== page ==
Rowan Plater: Nurse Manager, City Medical Napier

City Medical Nurse Manager Rowan Plater was instrumental in coordinating the medical hub for Napier residents cut off from the region’s hospital after Cyclone Gabrielle.

He’s been leading the nursing team providing urgent care at the facility since 2019 and has 24 years of Emergency Department (ED) Nursing experience in the United Kingdom, Tauranga and Hawke’s Bay.

Having been involved in disaster planning and had exposure to major events such as the Buncefield blast in the UK, Rowan had a relevant skill set for the situation on 14th February. On that morning, he made his way to work and started redesignating areas.

“Triage was the key – we didn’t know how things would pan out so putting our most senior nurses right at the front of house was essential, especially as other services set up in the healthcentre and made themselves available for warm handover from our staff and for walk-ins.”

Space was redisgnated to make room for an ED, outpatient clinics were transformed into a ward and Intensive Care, and even the cafe area was set aside for wet, cold and well people.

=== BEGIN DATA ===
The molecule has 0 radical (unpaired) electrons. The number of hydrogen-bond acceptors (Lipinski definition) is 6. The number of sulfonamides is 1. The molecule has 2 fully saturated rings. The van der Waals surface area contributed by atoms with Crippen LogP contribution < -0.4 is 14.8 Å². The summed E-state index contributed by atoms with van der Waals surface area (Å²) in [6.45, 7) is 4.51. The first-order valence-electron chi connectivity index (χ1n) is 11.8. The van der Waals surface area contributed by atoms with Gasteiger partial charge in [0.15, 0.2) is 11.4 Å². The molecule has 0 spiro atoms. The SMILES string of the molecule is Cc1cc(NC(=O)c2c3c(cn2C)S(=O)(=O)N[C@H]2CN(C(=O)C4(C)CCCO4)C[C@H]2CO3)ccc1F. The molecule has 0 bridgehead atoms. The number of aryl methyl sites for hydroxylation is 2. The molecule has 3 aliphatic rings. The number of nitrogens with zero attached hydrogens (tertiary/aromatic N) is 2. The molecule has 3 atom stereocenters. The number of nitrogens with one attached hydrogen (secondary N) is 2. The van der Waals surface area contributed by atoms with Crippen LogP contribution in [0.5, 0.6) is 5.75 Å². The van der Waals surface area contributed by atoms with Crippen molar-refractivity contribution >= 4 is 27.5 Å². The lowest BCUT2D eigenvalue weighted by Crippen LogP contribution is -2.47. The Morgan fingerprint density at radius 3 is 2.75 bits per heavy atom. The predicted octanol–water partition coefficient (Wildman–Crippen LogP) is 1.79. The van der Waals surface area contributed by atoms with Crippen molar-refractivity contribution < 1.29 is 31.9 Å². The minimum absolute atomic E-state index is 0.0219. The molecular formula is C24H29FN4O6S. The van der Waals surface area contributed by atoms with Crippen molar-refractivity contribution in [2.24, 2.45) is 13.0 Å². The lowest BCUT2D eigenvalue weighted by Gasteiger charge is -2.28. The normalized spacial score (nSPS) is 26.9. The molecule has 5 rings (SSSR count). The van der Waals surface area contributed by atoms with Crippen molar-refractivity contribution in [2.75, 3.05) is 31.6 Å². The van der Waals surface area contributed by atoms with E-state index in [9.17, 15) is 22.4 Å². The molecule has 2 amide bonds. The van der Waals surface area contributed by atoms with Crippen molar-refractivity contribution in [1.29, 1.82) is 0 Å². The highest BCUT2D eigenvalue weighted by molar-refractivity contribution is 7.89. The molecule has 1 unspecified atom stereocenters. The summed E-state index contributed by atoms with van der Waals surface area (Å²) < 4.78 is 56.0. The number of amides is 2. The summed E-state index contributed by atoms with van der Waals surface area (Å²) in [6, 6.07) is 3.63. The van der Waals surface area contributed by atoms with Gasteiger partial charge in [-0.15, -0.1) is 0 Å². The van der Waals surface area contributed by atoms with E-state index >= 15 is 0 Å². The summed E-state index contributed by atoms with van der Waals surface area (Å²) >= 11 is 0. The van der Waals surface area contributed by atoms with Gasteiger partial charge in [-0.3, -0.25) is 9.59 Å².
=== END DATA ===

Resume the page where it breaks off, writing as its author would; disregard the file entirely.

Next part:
A large number of Napier-based Te Whatu Ora– Health New Zealand staff and general practice clinicians who were trapped in Napier arrived to offer assistance and a roster was quickly established which fed into a rapidly evolving model of care for the “Napier ED” over the following days.

Rowan said the range of skills and specialties, representing all disciplines enabled quick decision making.

“We saw a fairly typical volume of patients for City Medical, but the acuity of the conditions was higher. Minor ailments were re-directed to the Munroe St practice where they were treated by our usual GPs. Some of our staff trapped in Hastings also contributed to the rosters at Hastings Health Centre and in ED.”

Rowan said it was of enormous value to have Napier-based Te Whatu Ora senior management coordinating the wider Napier response through the emergency operations centre which he fed into.

“In the circumstances, City Medical did well to work with Te Whatu Ora and primary care staff to stand up an ED in Napier on no notice without external comms and limited resources”.

Rowan believes the emergency health response was a success in Napier because it was a true team effort.

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